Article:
San Francisco Botanical Garden
The San Francisco Botanical Garden at Strybing Arboretum includes 55 acres of diverse, landscaped gardens and open space within Golden Gate Park. Established following a bequest from Helene Strybing in 1926, the San Francisco Botanical Garden is a "living museum" containing many different plant species and habitats. These include the Conifer Garden, the Fragrance Garden, the Ancient Plants Garden, the Children's Garden, and the Succulent Garden, along with other landscape elements including Redwood Trail, the Great Meadow, Waterfowl Pond, and the Moon-Viewing Garden. In addition, the San Francisco Botanical Garden also connects to the Japanese Tea Garden, a separately managed site within Golden Gate Park, with the "Friends Gate" providing an internal point of entry between the two sites. Along with its special collections of plants and trees, the Botanical Garden also hosts classes, educational programs, events, lectures, and hands-on learning opportunities for members and the public. Although there is a daily admission fee, this fee is waived for entrance on Thanksgiving, Christmas Day, and New Year's Day. Admission is always free for members, school groups, and for San Francisco city and county residents with proof of residency.
Backstory and Context
The San Francisco Botanical Garden at Strybing Arboretum was created following a bequest in 1926 from Helene Strybing, who provided the initial funding to create an arboretum in Golden Gate Park. However, the origins of this living museum and historic landscape can actually be traced several decades earlier, to the origins of Golden Gate Park itself, which began to take shape between 1870-1876. During this period, the engineer William Hammond Hall created a detailed site survey and plan for Golden Gate Park, leveling and stabilizing the coastal sand dunes and establishing a nursery for some 60,000 new trees. An overarching vision for Golden Gate Park was further brought to fruition by John McLaren, who served as the Park's first superintendent from 1897 - 1943.
During McLaren's tenure, Helene Strybing's bequest in 1926 provided the necessary funding to create a new Botanical Garden and Arboretum within Golden Gate Park. Throughout the 1930s, the arboretum's first director, Eric Walther, oversaw the selection and importation of numerous varieties of plants and trees from the United States and from around the world. With Walther serving as director for twenty years, the arboretum came to reflect the ecological diversity of many different plant habitats from around the globe.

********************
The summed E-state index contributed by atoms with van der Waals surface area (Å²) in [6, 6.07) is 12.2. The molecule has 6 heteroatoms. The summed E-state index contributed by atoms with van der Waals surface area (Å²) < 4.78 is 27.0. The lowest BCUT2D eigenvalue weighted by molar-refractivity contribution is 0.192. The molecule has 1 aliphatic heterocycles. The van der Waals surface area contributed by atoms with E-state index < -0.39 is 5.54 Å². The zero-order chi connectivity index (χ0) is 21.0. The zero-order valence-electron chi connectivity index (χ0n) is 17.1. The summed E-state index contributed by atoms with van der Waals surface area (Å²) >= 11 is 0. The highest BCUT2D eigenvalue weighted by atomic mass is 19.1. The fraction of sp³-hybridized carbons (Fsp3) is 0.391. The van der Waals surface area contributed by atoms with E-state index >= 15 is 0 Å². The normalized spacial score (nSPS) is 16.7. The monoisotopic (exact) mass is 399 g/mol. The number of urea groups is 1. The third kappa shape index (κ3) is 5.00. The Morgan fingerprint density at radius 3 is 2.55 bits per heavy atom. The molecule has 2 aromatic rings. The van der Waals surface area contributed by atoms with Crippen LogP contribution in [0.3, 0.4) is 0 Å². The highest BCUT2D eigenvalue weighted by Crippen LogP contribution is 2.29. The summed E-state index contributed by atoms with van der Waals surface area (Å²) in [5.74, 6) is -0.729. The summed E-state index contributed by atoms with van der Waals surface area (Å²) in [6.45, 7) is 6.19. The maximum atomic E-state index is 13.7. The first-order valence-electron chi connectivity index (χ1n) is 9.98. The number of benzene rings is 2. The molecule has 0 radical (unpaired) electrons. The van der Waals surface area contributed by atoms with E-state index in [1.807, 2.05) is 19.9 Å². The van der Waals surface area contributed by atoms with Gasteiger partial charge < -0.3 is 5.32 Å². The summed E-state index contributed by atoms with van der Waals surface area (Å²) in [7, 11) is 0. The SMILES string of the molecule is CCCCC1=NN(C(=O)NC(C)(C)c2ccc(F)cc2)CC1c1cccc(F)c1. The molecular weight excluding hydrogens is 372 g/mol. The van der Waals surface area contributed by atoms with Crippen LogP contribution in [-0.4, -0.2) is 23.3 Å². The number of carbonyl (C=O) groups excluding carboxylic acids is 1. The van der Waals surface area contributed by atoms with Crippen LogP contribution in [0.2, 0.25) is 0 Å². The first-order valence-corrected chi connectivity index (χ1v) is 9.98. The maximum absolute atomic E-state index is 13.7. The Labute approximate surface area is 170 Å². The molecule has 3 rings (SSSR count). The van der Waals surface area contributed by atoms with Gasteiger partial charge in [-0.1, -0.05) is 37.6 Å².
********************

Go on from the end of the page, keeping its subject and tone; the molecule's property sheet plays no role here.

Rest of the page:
In the 1930s, the Works Progress Administration (WPA), a federal program that provided jobs for unemployed workers during the Great Depression, supplied the necessary labor for the major construction, landscaping, and initial planting projects at the arboretum. The site officially opened to the public as the Strybing Arboretum in 1940. Upon its grand opening, the Strybing Arboretum featured central axial paths leading to the Zellerbach Perennial Garden, as well as to diverse collections of other outdoor plants and trees.
In 1954, the Strybing Arboretum Society was established to support further development of the site. In 1959, a new master plan was designed by the landscape architect Robert Tetlow. It included a Great Meadow, a central fountain, and an overall layout of the site, as it still remains today. In the 1960s, a Fragrance Garden was created to provide a special aromatic experience, particularly for people with sight impairments or other disabilities. Plants featured within the Fragrance Garden were selected for their unique scents and interesting textures. The garden beds in the Fragrance Garden were built with stones from a 12th-century Spanish monastery imported to the California in 1930 by the publishing magnate, William Randolph Hearst.
In the 1970s, the master plan was expanded to include a new Moon Viewing Garden, which overlooks a turtle-shaped island. A Horticultural Library was also constructed on site. This collection of books, archival materials, and plant records comprises the largest horticultural library in Northern California. In addition, from the 1980s to early 2000s, the living plant collections at the Strybing Arboretum grew to include further Mediterranean species and historic varieties of plants that thrive in mild temperate and coastal climates. Additional gardens were also created and renovated, including the Southeast Asian Cloud Forest. This unique plant habitat was the first of its kind to be designed within the setting of a botanical garden and living museum.
In 2004, the name of this site was officially changed from Strybing Arboretum to the San Francisco Botanical Garden at Strybing Arboretum. Today, the site is managed jointly in a public-private partnership between the San Francisco Botanical Garden Society at Strybing Arboretum and the San Francisco Recreation and Park Department. The Botanical Garden offers lectures, classes, tours, and programs for people of all ages. The Youth Education Program, in particular, serves thousands of schoolchildren and includes treasure hunts, guided walks, story-time in the garden, and hands-on experiential learning. The majority of the Botanical Garden's paved pathways are wheelchair accessible and are marked as such by way-finding signage. Wheelchairs are available at entrance gates for no charge on a first come, first served basis.
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Natalie Jenks, the San Francisco Classical Voice
San Francisco Recreation and Park Department